Tesla on Thursday unveiled its first electric pickup truck that looked like a futuristic angular armored vehicle in gunmetal gray, as the California company took aim at the heart of Detroit automakers’ profits.
At a launch event in Los Angeles, Tesla Chief Executive Elon Musk said the Cybertruck will have a starting price of $39,900 and production is expected to begin in late 2021.
Other versions will be priced at $49,900 and $69,900 with the most expensive offering a range of more than 500 miles.
“We need sustainable energy now. If we don’t have a pickup truck, we can’t solve it. The top 3 selling vehicles in America are pickup trucks. To solve sustainable energy, we have to have a pickup truck,” he said.
The truck, which Musk claimed “won’t scratch and dent”, was described as having windows made from armored glass. But the glass cracked like a spider web when hit with a metal ball during a demonstration. Musk appeared surprised but noted that the glass had not completely broken.
The truck marks the first foray by Tesla, whose Model 3 sedan is the world’s top-selling battery electric car, into pickup trucks, a market dominated by Ford Motor Co’s F-150, along with models by General Motors Co, and Fiat Chrysler Automobiles NV.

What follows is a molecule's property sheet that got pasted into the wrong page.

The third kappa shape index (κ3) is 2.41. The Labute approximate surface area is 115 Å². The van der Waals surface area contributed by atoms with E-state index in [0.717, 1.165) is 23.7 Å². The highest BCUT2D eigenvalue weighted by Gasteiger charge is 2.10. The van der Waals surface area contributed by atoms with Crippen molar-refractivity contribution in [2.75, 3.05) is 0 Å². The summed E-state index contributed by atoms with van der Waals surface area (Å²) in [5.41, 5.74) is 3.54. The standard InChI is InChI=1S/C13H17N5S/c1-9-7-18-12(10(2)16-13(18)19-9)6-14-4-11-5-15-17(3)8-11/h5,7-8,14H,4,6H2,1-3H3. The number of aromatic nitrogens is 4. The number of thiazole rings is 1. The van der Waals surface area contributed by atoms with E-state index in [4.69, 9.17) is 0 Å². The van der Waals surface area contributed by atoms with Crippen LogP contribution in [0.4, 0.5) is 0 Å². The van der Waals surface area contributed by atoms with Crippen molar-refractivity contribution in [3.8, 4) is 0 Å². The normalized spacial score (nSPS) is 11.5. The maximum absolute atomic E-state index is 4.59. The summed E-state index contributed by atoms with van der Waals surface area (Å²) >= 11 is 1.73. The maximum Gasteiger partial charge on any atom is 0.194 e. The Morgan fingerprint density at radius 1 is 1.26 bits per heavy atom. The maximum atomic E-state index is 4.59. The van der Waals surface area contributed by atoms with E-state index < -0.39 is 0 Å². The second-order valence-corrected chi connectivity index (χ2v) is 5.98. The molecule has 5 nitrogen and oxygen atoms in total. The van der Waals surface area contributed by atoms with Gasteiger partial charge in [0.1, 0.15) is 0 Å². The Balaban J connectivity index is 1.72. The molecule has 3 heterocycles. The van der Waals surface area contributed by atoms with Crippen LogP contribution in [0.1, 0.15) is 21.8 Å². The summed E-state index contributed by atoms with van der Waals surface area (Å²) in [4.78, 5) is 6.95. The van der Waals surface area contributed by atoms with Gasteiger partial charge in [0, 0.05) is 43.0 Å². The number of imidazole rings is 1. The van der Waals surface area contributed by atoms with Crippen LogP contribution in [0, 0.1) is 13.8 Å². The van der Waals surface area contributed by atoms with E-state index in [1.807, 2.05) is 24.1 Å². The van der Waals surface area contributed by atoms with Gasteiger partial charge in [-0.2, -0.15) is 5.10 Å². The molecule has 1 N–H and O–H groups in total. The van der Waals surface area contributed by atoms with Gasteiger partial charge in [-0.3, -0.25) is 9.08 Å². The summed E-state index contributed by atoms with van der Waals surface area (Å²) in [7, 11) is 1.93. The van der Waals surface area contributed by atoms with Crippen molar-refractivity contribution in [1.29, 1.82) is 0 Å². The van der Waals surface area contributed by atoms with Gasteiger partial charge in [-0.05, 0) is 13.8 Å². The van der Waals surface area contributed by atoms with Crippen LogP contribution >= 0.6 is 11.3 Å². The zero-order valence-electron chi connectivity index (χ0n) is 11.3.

The pickup shifts Tesla more toward trucks and SUVs. The automaker has so far sold mostly Model S and Model 3 sedans, but also offers the Model X SUV and starting next year the Model Y compact SUV.
Demand for full-size electric pickup trucks in the near term may not be huge, however.
Industry tracking firm IHS Markit estimates the electric truck segment – both full- and mid-sized models – will account for about 75,000 sales in 2026, compared with an expected 3 million light trucks overall. The Tesla truck is not part of that estimate.